My Story: Tristen Wuori

#PostpartumConfession | My Story: Tristen Wuori #micropreemie #autoimmunedisease #NICU #Lupus

My postpartum story took a trajectory different than most. It began at 28 weeks as my baby was being delivered by emergency cesarean section. I rolled into the operating room, drifting in and out of consciousness, the doctor holding my hand and urgently telling me to hold on, keep breathing, and today would not be my day to go.

Within ten minutes, my tiny baby had been lifted out of my abdomen. There were no sounds of crying, and I did not have time to see or touch him. He was taken elsewhere to attempt to get his tiny one pound body to stabilize on life support.

So you see, I didn't have a typical birth and so a typical postpartum did not follow.

He did stabilize, but remained on life support for nearly a month, during which I could not hold him. About a week after his birth, I was first able to touch him, just to place a hand on his head.

Unlike a typical postpartum, I spent mine in a different place than my son. He called the hospital home, while I for the most part did not. I journeyed to the hospital every day to sit next to the incubator housing his tiny body awash with the tubes, wires, and machinery keeping him alive.

I never had the chance to breastfeed, but did pump breastmilk for a while. So like a typical postpartum, I did have a lack of sleep. Delivering so early, my body struggled to produce milk, so I had to pump every two hours around the clock.

I spent long hours at the hospital as well. I never wanted to miss the chance that a doctor may come by or I could change his diaper. I wanted to know about every transfusion, every procedure, any information about upcoming surgeries or small triumphs like him handling 3 ml of milk, less oxygen, or less medication.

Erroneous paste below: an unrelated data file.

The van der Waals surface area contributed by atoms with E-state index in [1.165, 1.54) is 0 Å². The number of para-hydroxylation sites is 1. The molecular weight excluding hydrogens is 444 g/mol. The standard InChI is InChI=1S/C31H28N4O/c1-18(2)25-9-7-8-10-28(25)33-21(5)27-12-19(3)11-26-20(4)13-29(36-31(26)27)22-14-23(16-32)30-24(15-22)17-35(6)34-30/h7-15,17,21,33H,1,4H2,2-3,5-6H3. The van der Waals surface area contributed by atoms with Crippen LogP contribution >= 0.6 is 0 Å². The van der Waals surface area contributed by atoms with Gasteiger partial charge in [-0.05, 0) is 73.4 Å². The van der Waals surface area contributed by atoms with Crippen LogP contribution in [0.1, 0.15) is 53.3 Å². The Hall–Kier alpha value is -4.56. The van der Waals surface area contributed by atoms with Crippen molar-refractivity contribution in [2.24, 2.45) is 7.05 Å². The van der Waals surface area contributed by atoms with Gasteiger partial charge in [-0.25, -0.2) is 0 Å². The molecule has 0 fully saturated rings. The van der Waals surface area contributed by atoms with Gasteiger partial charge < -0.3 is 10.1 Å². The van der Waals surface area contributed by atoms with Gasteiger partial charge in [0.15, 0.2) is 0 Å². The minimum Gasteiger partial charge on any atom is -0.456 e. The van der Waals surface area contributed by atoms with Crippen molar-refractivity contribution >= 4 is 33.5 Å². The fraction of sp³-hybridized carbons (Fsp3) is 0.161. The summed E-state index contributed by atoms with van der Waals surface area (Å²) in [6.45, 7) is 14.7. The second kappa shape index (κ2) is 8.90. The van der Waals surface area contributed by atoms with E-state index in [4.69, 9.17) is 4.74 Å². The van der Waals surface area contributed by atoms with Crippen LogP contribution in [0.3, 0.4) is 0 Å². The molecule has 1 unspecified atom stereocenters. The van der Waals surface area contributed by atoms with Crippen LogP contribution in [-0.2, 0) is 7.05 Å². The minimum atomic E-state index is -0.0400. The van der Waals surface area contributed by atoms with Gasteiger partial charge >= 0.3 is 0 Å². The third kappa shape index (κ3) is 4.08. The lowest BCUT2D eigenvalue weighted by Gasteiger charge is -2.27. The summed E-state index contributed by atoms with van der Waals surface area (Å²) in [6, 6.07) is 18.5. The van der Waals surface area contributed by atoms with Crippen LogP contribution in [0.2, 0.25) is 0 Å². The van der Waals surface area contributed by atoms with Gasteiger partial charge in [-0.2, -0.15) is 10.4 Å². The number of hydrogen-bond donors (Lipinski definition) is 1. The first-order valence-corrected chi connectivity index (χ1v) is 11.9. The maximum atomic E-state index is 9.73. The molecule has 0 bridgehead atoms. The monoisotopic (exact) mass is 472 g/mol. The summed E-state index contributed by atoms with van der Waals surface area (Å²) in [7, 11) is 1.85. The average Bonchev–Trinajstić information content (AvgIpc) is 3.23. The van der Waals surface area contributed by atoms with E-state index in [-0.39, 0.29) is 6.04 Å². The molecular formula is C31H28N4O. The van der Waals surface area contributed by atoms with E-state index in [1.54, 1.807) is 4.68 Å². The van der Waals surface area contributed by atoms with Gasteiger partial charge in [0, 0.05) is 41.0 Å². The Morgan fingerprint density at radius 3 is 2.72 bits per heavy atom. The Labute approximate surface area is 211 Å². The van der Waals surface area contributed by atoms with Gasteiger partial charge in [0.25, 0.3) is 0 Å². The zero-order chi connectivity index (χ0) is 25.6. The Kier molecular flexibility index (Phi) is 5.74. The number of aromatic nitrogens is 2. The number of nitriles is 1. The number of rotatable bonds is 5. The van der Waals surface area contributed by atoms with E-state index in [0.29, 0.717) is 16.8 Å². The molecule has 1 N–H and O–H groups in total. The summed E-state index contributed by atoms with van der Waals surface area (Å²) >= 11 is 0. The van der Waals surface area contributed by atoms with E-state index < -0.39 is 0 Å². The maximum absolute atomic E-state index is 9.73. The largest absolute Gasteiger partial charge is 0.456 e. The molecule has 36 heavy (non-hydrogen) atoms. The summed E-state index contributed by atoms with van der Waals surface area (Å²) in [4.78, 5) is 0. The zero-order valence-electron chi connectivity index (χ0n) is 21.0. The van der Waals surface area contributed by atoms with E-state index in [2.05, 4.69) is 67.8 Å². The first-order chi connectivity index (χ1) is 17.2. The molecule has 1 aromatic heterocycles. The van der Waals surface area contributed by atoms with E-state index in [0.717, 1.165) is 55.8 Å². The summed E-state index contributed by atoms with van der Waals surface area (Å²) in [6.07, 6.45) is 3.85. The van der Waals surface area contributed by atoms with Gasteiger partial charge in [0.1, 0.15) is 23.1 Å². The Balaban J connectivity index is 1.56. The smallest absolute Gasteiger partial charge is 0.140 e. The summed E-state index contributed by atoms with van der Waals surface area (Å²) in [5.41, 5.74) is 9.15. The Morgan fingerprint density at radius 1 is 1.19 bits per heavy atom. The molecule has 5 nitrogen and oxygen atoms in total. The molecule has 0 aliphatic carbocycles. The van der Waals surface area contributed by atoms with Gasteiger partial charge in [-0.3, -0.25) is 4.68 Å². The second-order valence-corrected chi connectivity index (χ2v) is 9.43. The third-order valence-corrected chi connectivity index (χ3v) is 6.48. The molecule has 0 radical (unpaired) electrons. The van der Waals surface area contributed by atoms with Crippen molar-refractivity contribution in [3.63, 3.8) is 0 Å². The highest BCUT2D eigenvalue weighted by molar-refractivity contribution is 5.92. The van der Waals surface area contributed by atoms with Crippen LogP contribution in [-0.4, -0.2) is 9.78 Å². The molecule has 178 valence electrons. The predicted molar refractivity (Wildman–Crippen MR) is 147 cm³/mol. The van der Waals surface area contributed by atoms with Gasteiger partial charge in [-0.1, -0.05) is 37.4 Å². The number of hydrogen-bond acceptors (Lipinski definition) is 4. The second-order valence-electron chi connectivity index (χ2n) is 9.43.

Oddly though, even though I grieved that my son had to experience such pain and was recovering from very serious illness myself, I was exquisitely happy. Everywhere I went, I walked on clouds.

I was so proud of this little miracle boy.

I was told the night before his birth that I would likely not be taking him home and that even the prospect for returning home myself was shaky at best. So, despite the mass of machinery that accompanied him, he was here. He was alive. I was a mother and loved every moment of it. I'm sure there were days that I felt like an emotional wreck, but I do not remember those days.

The majority of my postpartum days were spent excited just to sit next to my son and bask in his miracle. I read books aloud to him in that tiny space next to his incubator. A tiny space that only one person could stand in at a time. So, also atypical to postpartum, we never had a moment as a family until my son came home months later. My husband and I would both come to the hospital to sit by our son, but we could not both see him at the same time.

Our experience of becoming parents was at the same time, together and separate.

The reality of how different our lives would be now that my son and I were both left disabled had not yet sunk in. It would begin to sink in years later as I looked around myself and saw how much pain we endured that others did not even understand.

Tristen Wuori | Washington | Mama to Layne, 3 | Connect with Tristen on her blog